Much like the activity itself, Stargaze—Atlanta-based artist MaDora Frey’s exhibition at Georgia State’s Ernest G. Welch Galleries—unfolds slowly across the senses. The show’s culminating installation, Sky Mirror Box: Inside, held my attention as refreshed images were projected on the walls. Surrounded by digital skies and the sound of buzzing cicadas echoing through the gallery, I temporarily lost my peripheral vision. Just as the ground beneath you seems to evaporate as you lie on your back, looking upwards at the vast, star-dappled sky, the white walls of the gallery appeared to recede behind Frey’s captivating illusion.
Throughout the exhibition, Frey brings the outside in, both physically and digitally, unloading six tons of granite rocks into the space for Sky Mirror Box: Inside (for which she lists labor as a material). Other works incorporate bones, cedar, and a maiden fern alongside digital projections of the sky and documentation of land works created in situ at Arabia Mountain and Crescent Beach, Florida.
Two of Frey’s sculptures, Untitled 1 (Wander) and Untitled 2 (Quarry Bloom), seem to be prepared for a ritual. I imagine some unknown activator will don the draped mesh cloth like vestments and begin a ceremony before the mirrors and lights, using the propped bones, wood, and metal to orchestrate a prayer. Opposite this work, two monitors show footage of a ritual that has long been eroded or forgotten. Arrangements of rocks, raked sand, and mirrors are evidence of a ritual performed in their making, and this digital documentation is all that remains of it. Throughout the history of Land Art, artists have relied on video and photography to bifurcate the work from its objecthood and, in some cases, prove its very existence. For most viewers, to witness a work of land art is to see only the documentation. Of course, forms of documentation such as video and photography can be fabricated, but the magic lies in believing that the artist did slowly and deliberately create such labor-intensive yet temporary arrangements. It is easy to draw parallels from Frey’s work to that of Land Art’s pioneers, a comparison enhanced by a looping video, Mono Lake, of the legendary Nancy Holt and Robert Smithson on a road trip out West.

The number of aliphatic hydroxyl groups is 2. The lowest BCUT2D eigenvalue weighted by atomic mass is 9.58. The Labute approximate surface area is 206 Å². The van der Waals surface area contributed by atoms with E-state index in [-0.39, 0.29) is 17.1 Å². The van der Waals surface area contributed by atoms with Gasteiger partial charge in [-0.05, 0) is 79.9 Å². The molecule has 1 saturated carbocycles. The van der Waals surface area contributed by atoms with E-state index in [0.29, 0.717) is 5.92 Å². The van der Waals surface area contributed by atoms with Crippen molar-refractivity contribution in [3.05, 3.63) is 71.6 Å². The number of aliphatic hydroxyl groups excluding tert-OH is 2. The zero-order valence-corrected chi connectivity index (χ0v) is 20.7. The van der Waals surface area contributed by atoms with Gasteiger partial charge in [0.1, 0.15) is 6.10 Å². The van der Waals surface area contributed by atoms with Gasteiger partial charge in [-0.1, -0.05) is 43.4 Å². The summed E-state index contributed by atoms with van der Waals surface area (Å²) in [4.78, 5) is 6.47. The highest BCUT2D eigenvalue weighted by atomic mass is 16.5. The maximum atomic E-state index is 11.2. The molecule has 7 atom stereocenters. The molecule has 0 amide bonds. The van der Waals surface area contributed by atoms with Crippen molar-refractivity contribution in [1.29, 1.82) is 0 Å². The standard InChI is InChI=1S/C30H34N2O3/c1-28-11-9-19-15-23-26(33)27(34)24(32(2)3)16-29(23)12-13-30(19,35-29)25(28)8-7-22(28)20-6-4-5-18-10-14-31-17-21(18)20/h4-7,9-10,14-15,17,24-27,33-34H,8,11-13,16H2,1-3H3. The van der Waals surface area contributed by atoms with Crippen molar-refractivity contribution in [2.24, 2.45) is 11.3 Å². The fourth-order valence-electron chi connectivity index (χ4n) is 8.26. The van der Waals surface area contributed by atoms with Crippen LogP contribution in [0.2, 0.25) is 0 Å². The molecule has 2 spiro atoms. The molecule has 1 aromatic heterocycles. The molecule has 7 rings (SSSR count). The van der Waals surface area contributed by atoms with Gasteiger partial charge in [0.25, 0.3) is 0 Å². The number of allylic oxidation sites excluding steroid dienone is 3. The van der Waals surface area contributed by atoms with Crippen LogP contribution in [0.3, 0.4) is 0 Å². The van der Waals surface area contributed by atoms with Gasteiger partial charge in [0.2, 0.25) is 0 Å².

At the Welch Galleries, Frey’s Stargaze is paired with A Facsimile of Events, an exhibition which historicizes twentieth-century Land Art, contextualizing the long arc of humans’ adaptive relationship with nature through artmaking. Frey’s integration of digital tech enhances traditional land art’s inescapable ephermality with a multi-sensory approach that elevates the work into a contemporary context. Although I was alone in the gallery due to COVID-19 precautions, I realized that solitude allowed my immersion in this digitized sublime to become—if only for a moment—totally complete.
MaDora Frey: Stargaze is on view at Georgia State University’s Welch School Galleries through November 13.